• Dietmar Aichele, Heinz-Werner Schwegler: The flowering plants of Central Europe. Volume 3: Evening primrose plants to reddish plants . Franckh-Kosmos, Stuttgart 1995, ISBN 3-440-06193-0 , p. 290 .
  • KU Heyland, H. Hanus, ER Keller: Handbuch des Pflanzenbaues. Volume 4. Oil fruits, fiber plants, medicinal plants and special crops. Eugen Ulmer, Stuttgart 2006, ISBN 3-8001-3203-6 , pp. 527-531.
  • Fritz Lauterbach: History of the dyes used in Germany in dyeing with special consideration of medieval woad construction. Veit, Leipzig 1905.
  • Hansjürgen Müllerott: Sources on woad cultivation in Thuringia: with an excursus into the other woad cultivation areas in Europe and the Middle East; Industrial archeology, historical geography, field naming, ancient history, settlement and territorial history, archaeobotany, botany. Thuringian Chronicle Publ. Müllerott, Arnstadt, 1993, ISBN 3-910132-12-X .
  • Henricus Crolachius: Isatis herba or the woad plant: understandable description of the culture of the woad plant, which is usually called guado, whose cultivation is widespread in Thuringia and its preparation as a dye to dye the wool blue. Hans Jakob Geßner, Zurich 1563, Thüringer Chronik-Verl. Müllerott, Arnstadt 1991 (facsimile print), ISBN 3-910132-99-5 .
  • Martin Baumann, Steffen Raßloff (eds.): City of flowers Erfurt. Waid - Gartenbau - iga / egapark ( publications of the association for the history and antiquity of Erfurt . Vol. 8). Erfurt 2011. ISBN 978-3-86680-812-6 .
  • Horst Benneckenstein: Waidstadt Erfurt. Progress, Erfurt 1991, ISBN 3-13368-068-4 .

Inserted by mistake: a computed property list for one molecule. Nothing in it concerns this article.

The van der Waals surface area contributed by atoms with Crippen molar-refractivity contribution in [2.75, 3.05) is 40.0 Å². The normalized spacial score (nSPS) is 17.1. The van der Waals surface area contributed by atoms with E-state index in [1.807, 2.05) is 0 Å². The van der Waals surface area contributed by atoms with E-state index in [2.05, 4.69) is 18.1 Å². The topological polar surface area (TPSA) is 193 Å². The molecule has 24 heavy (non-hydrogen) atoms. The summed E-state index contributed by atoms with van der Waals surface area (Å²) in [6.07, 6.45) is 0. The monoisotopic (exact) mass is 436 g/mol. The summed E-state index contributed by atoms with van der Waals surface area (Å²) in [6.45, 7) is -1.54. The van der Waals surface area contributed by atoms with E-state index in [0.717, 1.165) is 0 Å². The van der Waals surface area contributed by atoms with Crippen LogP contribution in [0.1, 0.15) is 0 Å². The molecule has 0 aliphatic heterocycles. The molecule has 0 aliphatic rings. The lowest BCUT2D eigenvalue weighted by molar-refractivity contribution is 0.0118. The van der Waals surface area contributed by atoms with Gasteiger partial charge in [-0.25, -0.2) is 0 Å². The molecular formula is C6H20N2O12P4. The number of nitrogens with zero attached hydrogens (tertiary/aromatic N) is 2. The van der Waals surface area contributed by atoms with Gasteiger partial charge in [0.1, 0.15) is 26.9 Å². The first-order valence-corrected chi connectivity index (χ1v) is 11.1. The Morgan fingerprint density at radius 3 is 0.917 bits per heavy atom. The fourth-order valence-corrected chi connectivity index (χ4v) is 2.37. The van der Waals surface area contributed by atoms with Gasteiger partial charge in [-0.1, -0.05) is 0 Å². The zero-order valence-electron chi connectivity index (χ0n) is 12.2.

• Renate Kaiser-Alexnat: wonder being woad . Experiences about people and plants - especially woad - told in pictures and stories. epubli, Berlin 2012, ISBN 978-3-8442-1898-5
  • Ruprecht Düll , Herfried Kutzelnigg : Pocket dictionary of plants in Germany and neighboring countries. The most common Central European species in portrait . 7th, corrected and enlarged edition. Quelle & Meyer, Wiebelsheim 2011, ISBN 978-3-494-01424-1 .
  • Frank Boblenz : Yellow flowers and blue color - for woad cultivation in the Erfurt countryside in the 16th century. In: Home Thuringia. Volume 21, No. 1-2, 2014, ISSN  0946-4697 , pp. 46-48.
  • Georg Schwedt : Woad - blue gold from Thuringia. Verlag Rockstuhl, Bad Langensalza 2017, ISBN 978-3-95966-169-0 .
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Individual evidence

  1. a b Erich Oberdorfer : Plant-sociological excursion flora for Germany and neighboring areas . 8th edition. Verlag Eugen Ulmer, Stuttgart 2001, ISBN 3-8001-3131-5 . Page 446.
  2. ^ A b Isatis in the Germplasm Resources Information Network (GRIN), USDA , ARS , National Genetic Resources Program. National Germplasm Resources Laboratory, Beltsville, Maryland. Retrieved July 27, 2017.
  3. Carl von Linné: Species Plantarum. Volume 2, Lars Salvius, Stockholm 1753, p. 670 ( digitized versionhttp: //vorlage_digitalisat.test/1%3Dhttp%3A%2F%2Fwww.biodiversitylibrary.org%2Fopenurl%3Fpid%3Dtitle%3A669%26volume%3D2%26issue%3D%26spage%3D670%26date%3D1753~GB%3D~ IA% 3D ~ MDZ% 3D% 0A ~ SZ% 3D ~ double-sided% 3D ~ LT% 3D ~ PUR% 3D ).
  4. ^ Meyer's Large Conversational Lexicon. Volume 10, Leipzig 1907, p. 41 Keyword “Isatis” .
  5. Inge-Marie Peters: Ashes. In: Lexikon des Mittelalters , Volume 1, p. 1102
  6. ^ Jörg Mildenberger: Anton Trutmann's ›Pharmacopoeia‹, Part II: Dictionary. , Königshausen & Neumann, Würzburg 1997 (= Würzburg medical-historical research , 56), p. 2265 f.
  7. Caesar: De bello Gallico. Liber V 14, 2. ( Commentarii de bello Gallico ).
  8. ^ M. Van der Veen, AR Hall, J. May: Woad and the Britons Painted Blue. In: Oxford Journal of Archeology. Volume 12, No. 3, 1993, pp. 367-371, DOI: 10.1111 / j.1468-0092.1993.tb00340.x .
  9. www.gottwein.de
  10. Harald Paland: Blue - Isatis, the Madonna, Aniline, the sky and blue jeans. In: Practice of the natural sciences - chemistry in school. Volume 60, No. 6, 2011, pp. 26-29, Aulis Verlag 2011
  11. ^ Erfurt & Waid - Erfurt blue. Retrieved April 27, 2019 (German).

Web links

Commons : Woad ( Isatis tinctoria )  - album with pictures, videos and audio files
Wiktionary: Woad  - explanations of meanings, word origins, synonyms, translations